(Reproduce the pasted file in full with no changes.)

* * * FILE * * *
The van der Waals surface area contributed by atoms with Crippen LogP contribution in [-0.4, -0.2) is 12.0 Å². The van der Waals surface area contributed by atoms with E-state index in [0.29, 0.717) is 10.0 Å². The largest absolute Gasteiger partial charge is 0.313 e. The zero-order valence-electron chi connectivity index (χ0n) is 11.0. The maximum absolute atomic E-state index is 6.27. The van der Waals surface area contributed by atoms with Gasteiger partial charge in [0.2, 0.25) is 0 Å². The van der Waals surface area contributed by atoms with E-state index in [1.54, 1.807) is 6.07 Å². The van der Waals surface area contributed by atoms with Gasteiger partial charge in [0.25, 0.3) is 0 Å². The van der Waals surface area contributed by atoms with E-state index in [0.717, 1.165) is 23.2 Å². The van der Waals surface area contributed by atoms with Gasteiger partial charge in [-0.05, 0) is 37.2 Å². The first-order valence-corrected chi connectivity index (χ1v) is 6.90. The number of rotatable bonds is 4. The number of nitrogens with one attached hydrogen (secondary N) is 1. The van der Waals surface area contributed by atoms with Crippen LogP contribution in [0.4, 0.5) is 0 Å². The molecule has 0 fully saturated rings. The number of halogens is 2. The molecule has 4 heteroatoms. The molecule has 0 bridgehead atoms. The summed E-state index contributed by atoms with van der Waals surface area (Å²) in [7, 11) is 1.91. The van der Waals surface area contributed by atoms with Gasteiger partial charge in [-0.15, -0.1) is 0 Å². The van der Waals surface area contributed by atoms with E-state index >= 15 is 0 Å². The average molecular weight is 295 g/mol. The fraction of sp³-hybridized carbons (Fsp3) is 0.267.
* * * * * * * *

The van der Waals surface area contributed by atoms with Crippen LogP contribution in [-0.4, -0.2) is 12.0 Å². The van der Waals surface area contributed by atoms with E-state index in [0.29, 0.717) is 10.0 Å². The largest absolute Gasteiger partial charge is 0.313 e. The zero-order valence-electron chi connectivity index (χ0n) is 11.0. The maximum absolute atomic E-state index is 6.27. The van der Waals surface area contributed by atoms with Gasteiger partial charge in [0.2, 0.25) is 0 Å². The van der Waals surface area contributed by atoms with E-state index in [1.54, 1.807) is 6.07 Å². The van der Waals surface area contributed by atoms with Gasteiger partial charge in [0.25, 0.3) is 0 Å². The van der Waals surface area contributed by atoms with E-state index in [0.717, 1.165) is 23.2 Å². The van der Waals surface area contributed by atoms with Gasteiger partial charge in [-0.05, 0) is 37.2 Å². The first-order valence-corrected chi connectivity index (χ1v) is 6.90. The number of rotatable bonds is 4. The number of nitrogens with one attached hydrogen (secondary N) is 1. The van der Waals surface area contributed by atoms with Crippen LogP contribution in [0.4, 0.5) is 0 Å². The molecule has 0 fully saturated rings. The number of halogens is 2. The molecule has 4 heteroatoms. The molecule has 0 bridgehead atoms. The summed E-state index contributed by atoms with van der Waals surface area (Å²) in [7, 11) is 1.91. The van der Waals surface area contributed by atoms with Gasteiger partial charge in [-0.15, -0.1) is 0 Å². The van der Waals surface area contributed by atoms with E-state index >= 15 is 0 Å². The average molecular weight is 295 g/mol. The fraction of sp³-hybridized carbons (Fsp3) is 0.267.